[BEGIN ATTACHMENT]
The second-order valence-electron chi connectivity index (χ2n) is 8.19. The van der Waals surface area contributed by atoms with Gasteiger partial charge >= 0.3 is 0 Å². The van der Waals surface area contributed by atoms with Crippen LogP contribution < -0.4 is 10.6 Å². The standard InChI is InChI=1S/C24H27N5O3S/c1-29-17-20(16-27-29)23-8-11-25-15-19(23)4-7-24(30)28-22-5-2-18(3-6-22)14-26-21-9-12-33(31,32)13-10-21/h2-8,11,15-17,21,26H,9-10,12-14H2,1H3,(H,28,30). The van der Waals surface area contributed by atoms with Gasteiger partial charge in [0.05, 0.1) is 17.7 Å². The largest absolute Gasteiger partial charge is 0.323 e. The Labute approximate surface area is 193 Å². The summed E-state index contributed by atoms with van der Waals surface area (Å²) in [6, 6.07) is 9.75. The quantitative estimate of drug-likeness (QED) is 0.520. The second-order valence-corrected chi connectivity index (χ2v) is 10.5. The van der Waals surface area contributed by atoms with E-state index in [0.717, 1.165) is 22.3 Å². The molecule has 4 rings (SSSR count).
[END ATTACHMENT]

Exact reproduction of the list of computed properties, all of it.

The second-order valence-electron chi connectivity index (χ2n) is 8.19. The van der Waals surface area contributed by atoms with Gasteiger partial charge >= 0.3 is 0 Å². The van der Waals surface area contributed by atoms with Crippen LogP contribution < -0.4 is 10.6 Å². The standard InChI is InChI=1S/C24H27N5O3S/c1-29-17-20(16-27-29)23-8-11-25-15-19(23)4-7-24(30)28-22-5-2-18(3-6-22)14-26-21-9-12-33(31,32)13-10-21/h2-8,11,15-17,21,26H,9-10,12-14H2,1H3,(H,28,30). The van der Waals surface area contributed by atoms with Gasteiger partial charge in [0.05, 0.1) is 17.7 Å². The largest absolute Gasteiger partial charge is 0.323 e. The Labute approximate surface area is 193 Å². The summed E-state index contributed by atoms with van der Waals surface area (Å²) in [6, 6.07) is 9.75. The quantitative estimate of drug-likeness (QED) is 0.520. The second-order valence-corrected chi connectivity index (χ2v) is 10.5. The van der Waals surface area contributed by atoms with E-state index in [0.717, 1.165) is 22.3 Å². The molecule has 4 rings (SSSR count).